[Home] [Current Tables of Contents]

[ HLAS Online Home Page | Search HLAS Online | Help | FAQ | Comments ]


Volume 59 / Social Sciences

GEOGRAPHY: MIDDLE AMERICA


TOM L. MARTINSON, Professor of Geography, Auburn University, Alabama
GARY S. ELBOW, Professor of Geography, Texas Tech University


THE CONSERVATION VERSUS DEVELOPMENT DEBATE continues in publications about geography in Central America and the Caribbean this biennium. The debate is illustrated in the context of gender studies, population growth and urbanization, environmental change, and tourism, among many other topics.

Of special interest in this chapter are articles on the role of women in development by Rowlands (item #bi 99003560#), Momsen (item #bi 98002584#), Klak (item #bi 98003594#), and Thomasson (item #bi 98003668#).

The role of urbanization in the region is highlighted by works from Guilbe (item #bi 99003606#) and Quiles Rodríguez (item #bi 98013314#) in Puerto Rico; Montiel Rodríguez in Cuba (item #bi 97005997#); Pagney in Guadeloupe (item #bi 99003755#); Coyula Cowley et al. for three countries: Cuba, Puerto Rico, and the Dominican Republic (item #bi 98011279#); and Alonso Santos for Central America (item #bi 97016722#).

Environmental themes are introduced by Thomas-Hope (item #bi 98001557#), and supplemented by country or regional-scale studies by Alves-Milho in Nicaragua (item #bi 98001590#), Rubio in El Salvador (item #bi 98006417#), Horn (item #bi 99007796#) and Adamson (item #bi 98013066#) in Costa Rica, Condit in Panama (item #bi 99004011#), Lora Salcedo in the Dominican Republic (item #bi 98001562#), and Vargas Ulate for all of Central America (item #bi 99006515#).

Tourism, a particularly important issue in this region, received attention from Chase et al. in Costa Rica (item #bi 99002752#), and the OAS (item #bi 98001593#) and Lorah (item #bi 98002582#) in Antigua.

Works on historical geography top the list of materials on Mexico this biennium. Siemans' book on the San Juan River wetlands of Veracruz is a benchmark study that will be a fundamental reference on historical land use change in Mexico (item #bi 98014451#). Sluyter's works on the impact of cattle ranching in the same area (items #bi2002006913#, #bi2002006912#, and #bi 00005884#) complement Siemans' work on a smaller scale and in a more limited time frame. Aguilar-Robledo continues the emphasis on the environmental impacts of cattle ranching with his study of the Huasteca Potosina (item #bi 99000895#). In a similar vein is Endfield and O'Hara's study of environmental change in colonial Michoacán (item #bi 00005885#). Butzer's study of roadside ventas (item #bi2002006903#) and Driever's work on factors that affected decision-making on the coast-to-highland route (item #bi 97008899#) also complement each other. Other historical geography publications on Mexico include Doenges study of marriage mobility (item #bi2002006904#), Nickel's work on mapping and surveying in colonial Mexico (item #bi 98010842#), and Vollmer's paper on early colonial Pánuco (item #bi 98010841#).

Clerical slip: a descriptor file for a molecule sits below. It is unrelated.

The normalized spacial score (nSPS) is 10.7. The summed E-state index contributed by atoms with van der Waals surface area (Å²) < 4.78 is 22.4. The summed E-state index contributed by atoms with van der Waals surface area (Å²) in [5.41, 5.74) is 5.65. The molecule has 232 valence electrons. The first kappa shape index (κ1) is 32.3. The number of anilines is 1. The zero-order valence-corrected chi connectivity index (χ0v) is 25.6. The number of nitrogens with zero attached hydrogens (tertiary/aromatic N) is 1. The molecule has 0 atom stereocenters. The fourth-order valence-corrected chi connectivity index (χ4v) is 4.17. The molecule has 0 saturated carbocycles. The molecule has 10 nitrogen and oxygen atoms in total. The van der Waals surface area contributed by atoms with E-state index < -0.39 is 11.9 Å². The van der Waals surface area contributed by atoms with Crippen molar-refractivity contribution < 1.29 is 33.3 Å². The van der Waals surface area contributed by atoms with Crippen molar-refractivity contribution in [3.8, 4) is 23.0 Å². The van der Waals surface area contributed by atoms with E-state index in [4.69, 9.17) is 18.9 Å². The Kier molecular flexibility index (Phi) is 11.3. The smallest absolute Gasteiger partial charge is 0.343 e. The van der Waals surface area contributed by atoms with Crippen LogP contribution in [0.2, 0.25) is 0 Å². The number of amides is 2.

In addition, a number of works deal with the Mexico City metropolitan area, especially the areas of rapid urbanization in the eastern part of Mexico state (items #bi 98013181#, #bi 98004636#, and #bi 98003870#). Also on Mexico City, a compilation of articles on land titling contains much information for urban colonies (for individual reviews in HLAS 59, see items #bi 98004636#, #bi 98004637#, and #bi 98004630#). Much more ambitious and broader in scope is Garza's review of 50 years of Mexican urban and regional research (item #bi 98001860#) that will become an essential reference for scholars and professional planners alike.

Of note for Guatemala is the appearance of work on environmental issues in the Petén (items #bi2001000128#, #bi2002000999#, and #bi2002001000#). These studies may reflect the easing of political problems in that country that made fieldwork difficult in the past.


Go to the:


Begin a Basic Search | Begin an Expert Search

[ HLAS Online Home Page | Search HLAS Online | Help | FAQ | Comments ]


Library of Congress
Comments: Ask a Librarian (10/31/11)